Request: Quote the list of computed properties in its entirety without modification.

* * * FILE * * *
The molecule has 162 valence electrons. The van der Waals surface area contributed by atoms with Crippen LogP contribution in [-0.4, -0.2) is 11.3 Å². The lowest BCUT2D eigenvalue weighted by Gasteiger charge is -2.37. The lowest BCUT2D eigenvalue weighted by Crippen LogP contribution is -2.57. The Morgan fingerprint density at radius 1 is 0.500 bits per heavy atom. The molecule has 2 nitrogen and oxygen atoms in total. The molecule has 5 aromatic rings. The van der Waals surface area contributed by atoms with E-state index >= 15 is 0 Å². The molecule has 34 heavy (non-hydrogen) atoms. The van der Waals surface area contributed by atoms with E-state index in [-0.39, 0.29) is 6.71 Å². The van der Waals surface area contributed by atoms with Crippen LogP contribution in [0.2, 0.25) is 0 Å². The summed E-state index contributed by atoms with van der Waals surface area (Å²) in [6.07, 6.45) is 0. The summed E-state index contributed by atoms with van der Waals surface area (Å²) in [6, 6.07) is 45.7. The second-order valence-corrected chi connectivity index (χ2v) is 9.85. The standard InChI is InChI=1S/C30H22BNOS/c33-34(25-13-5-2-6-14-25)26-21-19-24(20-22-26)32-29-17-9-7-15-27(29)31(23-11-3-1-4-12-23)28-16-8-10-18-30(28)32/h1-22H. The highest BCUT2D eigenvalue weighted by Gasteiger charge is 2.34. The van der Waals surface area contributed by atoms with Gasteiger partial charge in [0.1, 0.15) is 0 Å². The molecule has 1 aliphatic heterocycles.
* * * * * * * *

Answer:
The molecule has 162 valence electrons. The van der Waals surface area contributed by atoms with Crippen LogP contribution in [-0.4, -0.2) is 11.3 Å². The lowest BCUT2D eigenvalue weighted by Gasteiger charge is -2.37. The lowest BCUT2D eigenvalue weighted by Crippen LogP contribution is -2.57. The Morgan fingerprint density at radius 1 is 0.500 bits per heavy atom. The molecule has 2 nitrogen and oxygen atoms in total. The molecule has 5 aromatic rings. The van der Waals surface area contributed by atoms with E-state index >= 15 is 0 Å². The molecule has 34 heavy (non-hydrogen) atoms. The van der Waals surface area contributed by atoms with E-state index in [-0.39, 0.29) is 6.71 Å². The van der Waals surface area contributed by atoms with Crippen LogP contribution in [0.2, 0.25) is 0 Å². The summed E-state index contributed by atoms with van der Waals surface area (Å²) in [6.07, 6.45) is 0. The summed E-state index contributed by atoms with van der Waals surface area (Å²) in [6, 6.07) is 45.7. The second-order valence-corrected chi connectivity index (χ2v) is 9.85. The standard InChI is InChI=1S/C30H22BNOS/c33-34(25-13-5-2-6-14-25)26-21-19-24(20-22-26)32-29-17-9-7-15-27(29)31(23-11-3-1-4-12-23)28-16-8-10-18-30(28)32/h1-22H. The highest BCUT2D eigenvalue weighted by Gasteiger charge is 2.34. The van der Waals surface area contributed by atoms with Gasteiger partial charge in [0.1, 0.15) is 0 Å². The molecule has 1 aliphatic heterocycles.